Molecular imprinting is a range of techniques for creating polymeric materials containing selective binding sites, which can be used in chromatographic separations, sensors or as catalysts. Functional monomers are polymerised around a template molecule, with complementary functional group interactions. After removal of the template, binding sites remain with appropriate shape and arrangement of functional groups to rebind the template or a close analogue. Current projects seek to improve the imprinting process by better understanding of the monomer-template interactions during the polymerization process, and at exploiting imprinted materials in environmental analysis, such as the detection of pesticides in water samples.
Crystallisation is a hugely important subject which lies at the heart of a vast array of natural phenomena and technological processes, including weathering and frost heave, scaling phenomena, the formation of ice in the atmosphere and applications such as the fabrication of nano-materials, mineral-based biomaterials, pharmaceuticals and food-stuffs.
We have particular interests in biomineralization – the formation of structures such as bones, teeth and seashells. Biominerals are characterized by many remarkable features, such as complex morphologies and superior mechanical properties, and yet are formed in water under ambient conditions. Using the strategies by which nature forms biominerals as an inspiration, we are developing new methods of controlling synthetic crystallisation processes. In this way we can, for example, generate crystals with composite structures whose hardnesses are superior even to biominerals, we can gain control over polymorph, and we can form single crystals with sponge-like morphologies.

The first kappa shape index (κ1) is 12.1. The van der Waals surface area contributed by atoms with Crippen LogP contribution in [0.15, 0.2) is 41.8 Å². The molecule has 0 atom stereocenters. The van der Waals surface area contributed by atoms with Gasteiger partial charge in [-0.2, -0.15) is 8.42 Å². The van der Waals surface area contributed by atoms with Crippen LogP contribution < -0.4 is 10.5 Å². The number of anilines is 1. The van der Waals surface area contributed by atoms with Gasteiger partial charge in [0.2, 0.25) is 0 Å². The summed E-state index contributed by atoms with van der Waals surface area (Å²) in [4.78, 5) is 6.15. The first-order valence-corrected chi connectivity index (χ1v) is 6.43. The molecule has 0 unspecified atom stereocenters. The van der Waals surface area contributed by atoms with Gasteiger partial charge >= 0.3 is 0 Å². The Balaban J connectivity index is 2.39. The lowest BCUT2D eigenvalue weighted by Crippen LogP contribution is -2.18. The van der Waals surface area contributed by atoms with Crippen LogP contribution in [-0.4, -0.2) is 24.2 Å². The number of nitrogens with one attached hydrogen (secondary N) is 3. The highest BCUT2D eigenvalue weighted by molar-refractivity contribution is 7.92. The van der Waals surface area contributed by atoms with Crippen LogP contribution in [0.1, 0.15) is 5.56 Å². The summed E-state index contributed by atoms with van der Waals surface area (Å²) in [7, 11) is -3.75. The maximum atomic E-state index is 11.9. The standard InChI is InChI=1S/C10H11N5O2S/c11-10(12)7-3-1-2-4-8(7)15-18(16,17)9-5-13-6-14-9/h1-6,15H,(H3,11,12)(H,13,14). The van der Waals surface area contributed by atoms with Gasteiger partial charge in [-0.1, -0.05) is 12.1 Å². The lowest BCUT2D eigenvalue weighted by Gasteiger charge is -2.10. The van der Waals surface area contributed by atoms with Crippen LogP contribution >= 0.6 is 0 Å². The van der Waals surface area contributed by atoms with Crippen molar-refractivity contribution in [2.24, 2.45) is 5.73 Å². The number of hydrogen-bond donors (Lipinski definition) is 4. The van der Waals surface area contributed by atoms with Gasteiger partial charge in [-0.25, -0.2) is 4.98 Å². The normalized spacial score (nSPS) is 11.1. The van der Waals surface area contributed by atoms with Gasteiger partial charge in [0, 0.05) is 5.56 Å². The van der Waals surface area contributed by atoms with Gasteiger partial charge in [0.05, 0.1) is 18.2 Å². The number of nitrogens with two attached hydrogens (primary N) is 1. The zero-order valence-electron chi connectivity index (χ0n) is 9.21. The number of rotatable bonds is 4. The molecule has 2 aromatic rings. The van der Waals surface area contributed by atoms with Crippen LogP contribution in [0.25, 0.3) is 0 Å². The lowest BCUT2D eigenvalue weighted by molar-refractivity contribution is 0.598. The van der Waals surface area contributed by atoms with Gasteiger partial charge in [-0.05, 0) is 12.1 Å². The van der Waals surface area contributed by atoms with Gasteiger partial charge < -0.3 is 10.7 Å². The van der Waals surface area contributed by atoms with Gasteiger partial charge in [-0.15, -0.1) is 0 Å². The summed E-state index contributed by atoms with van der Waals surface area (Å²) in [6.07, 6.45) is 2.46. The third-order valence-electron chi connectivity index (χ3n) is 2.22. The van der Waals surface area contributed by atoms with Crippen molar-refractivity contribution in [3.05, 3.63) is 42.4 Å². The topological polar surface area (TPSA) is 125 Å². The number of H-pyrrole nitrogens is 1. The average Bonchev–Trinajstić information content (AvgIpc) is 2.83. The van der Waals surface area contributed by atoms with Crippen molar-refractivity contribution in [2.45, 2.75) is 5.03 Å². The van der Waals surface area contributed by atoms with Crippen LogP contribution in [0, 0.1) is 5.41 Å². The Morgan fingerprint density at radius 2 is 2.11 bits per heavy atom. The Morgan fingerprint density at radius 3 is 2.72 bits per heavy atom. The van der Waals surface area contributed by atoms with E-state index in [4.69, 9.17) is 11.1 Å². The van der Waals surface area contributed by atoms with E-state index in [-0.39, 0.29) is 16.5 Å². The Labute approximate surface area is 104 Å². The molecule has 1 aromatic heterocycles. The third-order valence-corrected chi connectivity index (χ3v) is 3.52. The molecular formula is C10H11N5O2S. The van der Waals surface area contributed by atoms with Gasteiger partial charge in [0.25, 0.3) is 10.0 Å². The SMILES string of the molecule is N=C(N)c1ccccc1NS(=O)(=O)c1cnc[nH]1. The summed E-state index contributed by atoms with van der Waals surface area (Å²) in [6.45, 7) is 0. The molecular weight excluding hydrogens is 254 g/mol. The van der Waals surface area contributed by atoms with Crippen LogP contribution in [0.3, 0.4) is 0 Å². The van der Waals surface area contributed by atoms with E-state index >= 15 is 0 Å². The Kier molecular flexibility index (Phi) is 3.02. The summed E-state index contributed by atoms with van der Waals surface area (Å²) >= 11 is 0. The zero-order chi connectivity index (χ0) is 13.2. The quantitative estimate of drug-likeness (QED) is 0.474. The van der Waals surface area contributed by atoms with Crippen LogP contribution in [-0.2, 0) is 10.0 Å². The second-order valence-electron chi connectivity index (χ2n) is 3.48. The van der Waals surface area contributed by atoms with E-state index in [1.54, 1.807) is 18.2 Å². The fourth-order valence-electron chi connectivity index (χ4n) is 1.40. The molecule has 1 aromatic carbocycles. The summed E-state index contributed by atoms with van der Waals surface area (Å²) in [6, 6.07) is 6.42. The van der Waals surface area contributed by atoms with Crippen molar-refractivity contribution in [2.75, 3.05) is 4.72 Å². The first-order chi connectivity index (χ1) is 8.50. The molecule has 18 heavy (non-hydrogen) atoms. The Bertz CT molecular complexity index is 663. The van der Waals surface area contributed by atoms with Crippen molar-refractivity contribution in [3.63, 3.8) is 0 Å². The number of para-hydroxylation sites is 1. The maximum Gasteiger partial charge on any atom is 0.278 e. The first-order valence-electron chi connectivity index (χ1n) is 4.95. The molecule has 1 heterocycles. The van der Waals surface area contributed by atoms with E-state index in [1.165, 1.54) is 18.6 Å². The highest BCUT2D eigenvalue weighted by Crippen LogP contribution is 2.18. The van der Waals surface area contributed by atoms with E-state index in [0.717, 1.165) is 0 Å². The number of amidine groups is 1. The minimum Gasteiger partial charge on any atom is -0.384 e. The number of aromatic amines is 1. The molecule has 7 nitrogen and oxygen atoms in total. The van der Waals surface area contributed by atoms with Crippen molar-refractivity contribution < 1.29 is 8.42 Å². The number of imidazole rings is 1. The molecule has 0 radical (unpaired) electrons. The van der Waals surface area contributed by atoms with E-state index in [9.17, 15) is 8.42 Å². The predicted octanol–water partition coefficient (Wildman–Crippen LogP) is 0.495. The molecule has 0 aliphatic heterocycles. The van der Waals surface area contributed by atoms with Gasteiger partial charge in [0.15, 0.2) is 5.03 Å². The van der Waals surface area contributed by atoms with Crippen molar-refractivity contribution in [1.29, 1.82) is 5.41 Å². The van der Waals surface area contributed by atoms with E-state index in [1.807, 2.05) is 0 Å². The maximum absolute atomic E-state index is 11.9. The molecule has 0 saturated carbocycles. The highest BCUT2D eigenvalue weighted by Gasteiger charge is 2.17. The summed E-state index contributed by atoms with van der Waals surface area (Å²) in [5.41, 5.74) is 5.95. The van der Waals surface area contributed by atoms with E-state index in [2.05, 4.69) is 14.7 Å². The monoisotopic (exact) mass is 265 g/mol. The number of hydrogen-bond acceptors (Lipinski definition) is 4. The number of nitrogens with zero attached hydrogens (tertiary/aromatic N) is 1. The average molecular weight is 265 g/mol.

This will enable us to form new materials, or indeed to prevent unwanted crystallisation events such as the formation of kidney stones, or scaling, and is thus highly important to fundamental research and technology across many disciplines.
Molecular self-assembly is an integral component of the formation and function of biological systems.
We’re interested in many aspects of these processes, where a principal goal is to build an improved understanding of biological systems, and then apply this new knowledge to the development of novel, functional nanostructured materials and devices. Current interests include bottom-up synthetic biology where new materials not found in nature are constructed form biomolecular and synthetic components, including artificial cells that encapsulate (bio)chemical within compartmentalised architectures that mimic the organisation and function of natural cells.